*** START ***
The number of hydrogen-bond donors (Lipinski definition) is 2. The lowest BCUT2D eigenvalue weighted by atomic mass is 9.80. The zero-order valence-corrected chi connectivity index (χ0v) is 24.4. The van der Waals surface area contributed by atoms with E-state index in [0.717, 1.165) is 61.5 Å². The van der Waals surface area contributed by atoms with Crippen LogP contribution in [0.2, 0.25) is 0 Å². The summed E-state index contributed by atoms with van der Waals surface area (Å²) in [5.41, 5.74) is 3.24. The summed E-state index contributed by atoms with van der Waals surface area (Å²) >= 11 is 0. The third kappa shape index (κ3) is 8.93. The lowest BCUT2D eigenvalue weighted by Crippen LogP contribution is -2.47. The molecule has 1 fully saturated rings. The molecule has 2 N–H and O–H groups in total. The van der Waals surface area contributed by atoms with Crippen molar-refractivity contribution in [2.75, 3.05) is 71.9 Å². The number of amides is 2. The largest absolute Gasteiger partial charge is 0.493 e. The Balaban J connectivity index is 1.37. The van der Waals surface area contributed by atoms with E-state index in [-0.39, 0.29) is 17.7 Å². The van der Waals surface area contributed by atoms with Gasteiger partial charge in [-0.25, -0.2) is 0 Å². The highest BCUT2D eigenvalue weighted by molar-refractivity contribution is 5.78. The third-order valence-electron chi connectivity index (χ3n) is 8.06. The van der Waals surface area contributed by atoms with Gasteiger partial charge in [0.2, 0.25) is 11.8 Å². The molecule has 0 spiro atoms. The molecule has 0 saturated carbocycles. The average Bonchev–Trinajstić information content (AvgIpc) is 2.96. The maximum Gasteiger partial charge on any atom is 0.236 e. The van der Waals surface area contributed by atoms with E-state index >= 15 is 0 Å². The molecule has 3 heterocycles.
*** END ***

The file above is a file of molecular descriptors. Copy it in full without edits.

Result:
The number of hydrogen-bond donors (Lipinski definition) is 2. The lowest BCUT2D eigenvalue weighted by atomic mass is 9.80. The zero-order valence-corrected chi connectivity index (χ0v) is 24.4. The van der Waals surface area contributed by atoms with E-state index in [0.717, 1.165) is 61.5 Å². The van der Waals surface area contributed by atoms with Crippen LogP contribution in [0.2, 0.25) is 0 Å². The summed E-state index contributed by atoms with van der Waals surface area (Å²) in [5.41, 5.74) is 3.24. The summed E-state index contributed by atoms with van der Waals surface area (Å²) >= 11 is 0. The third kappa shape index (κ3) is 8.93. The lowest BCUT2D eigenvalue weighted by Crippen LogP contribution is -2.47. The molecule has 1 fully saturated rings. The molecule has 2 N–H and O–H groups in total. The van der Waals surface area contributed by atoms with Crippen molar-refractivity contribution in [2.75, 3.05) is 71.9 Å². The number of amides is 2. The largest absolute Gasteiger partial charge is 0.493 e. The Balaban J connectivity index is 1.37. The van der Waals surface area contributed by atoms with E-state index in [-0.39, 0.29) is 17.7 Å². The van der Waals surface area contributed by atoms with Gasteiger partial charge in [-0.25, -0.2) is 0 Å². The highest BCUT2D eigenvalue weighted by molar-refractivity contribution is 5.78. The third-order valence-electron chi connectivity index (χ3n) is 8.06. The van der Waals surface area contributed by atoms with Gasteiger partial charge in [0.2, 0.25) is 11.8 Å². The molecule has 0 spiro atoms. The molecule has 0 saturated carbocycles. The average Bonchev–Trinajstić information content (AvgIpc) is 2.96. The maximum Gasteiger partial charge on any atom is 0.236 e. The van der Waals surface area contributed by atoms with E-state index >= 15 is 0 Å². The molecule has 3 heterocycles.